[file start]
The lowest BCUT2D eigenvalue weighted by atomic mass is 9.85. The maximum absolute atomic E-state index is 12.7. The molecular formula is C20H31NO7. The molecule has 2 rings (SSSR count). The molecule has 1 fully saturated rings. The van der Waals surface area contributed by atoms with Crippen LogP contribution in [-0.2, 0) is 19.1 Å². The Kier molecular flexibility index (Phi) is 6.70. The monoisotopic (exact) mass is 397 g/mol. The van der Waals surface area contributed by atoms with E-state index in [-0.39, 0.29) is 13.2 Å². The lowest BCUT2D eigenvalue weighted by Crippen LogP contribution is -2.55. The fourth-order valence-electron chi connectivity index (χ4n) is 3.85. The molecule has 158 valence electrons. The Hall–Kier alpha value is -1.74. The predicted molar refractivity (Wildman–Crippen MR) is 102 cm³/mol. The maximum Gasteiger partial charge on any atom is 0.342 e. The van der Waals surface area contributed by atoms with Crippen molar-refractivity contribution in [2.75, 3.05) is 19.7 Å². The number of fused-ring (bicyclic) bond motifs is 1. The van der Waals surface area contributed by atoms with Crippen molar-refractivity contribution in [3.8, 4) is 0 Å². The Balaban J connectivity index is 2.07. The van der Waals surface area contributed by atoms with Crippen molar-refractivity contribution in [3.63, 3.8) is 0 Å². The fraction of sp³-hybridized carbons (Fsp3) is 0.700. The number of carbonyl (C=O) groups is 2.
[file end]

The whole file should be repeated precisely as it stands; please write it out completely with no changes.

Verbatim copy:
The lowest BCUT2D eigenvalue weighted by atomic mass is 9.85. The maximum absolute atomic E-state index is 12.7. The molecular formula is C20H31NO7. The molecule has 2 rings (SSSR count). The molecule has 1 fully saturated rings. The van der Waals surface area contributed by atoms with Crippen LogP contribution in [-0.2, 0) is 19.1 Å². The Kier molecular flexibility index (Phi) is 6.70. The monoisotopic (exact) mass is 397 g/mol. The van der Waals surface area contributed by atoms with E-state index in [-0.39, 0.29) is 13.2 Å². The lowest BCUT2D eigenvalue weighted by Crippen LogP contribution is -2.55. The fourth-order valence-electron chi connectivity index (χ4n) is 3.85. The molecule has 158 valence electrons. The Hall–Kier alpha value is -1.74. The predicted molar refractivity (Wildman–Crippen MR) is 102 cm³/mol. The maximum Gasteiger partial charge on any atom is 0.342 e. The van der Waals surface area contributed by atoms with Crippen molar-refractivity contribution in [2.75, 3.05) is 19.7 Å². The number of fused-ring (bicyclic) bond motifs is 1. The van der Waals surface area contributed by atoms with Crippen molar-refractivity contribution in [3.8, 4) is 0 Å². The Balaban J connectivity index is 2.07. The van der Waals surface area contributed by atoms with Crippen molar-refractivity contribution in [3.63, 3.8) is 0 Å². The fraction of sp³-hybridized carbons (Fsp3) is 0.700. The number of carbonyl (C=O) groups is 2.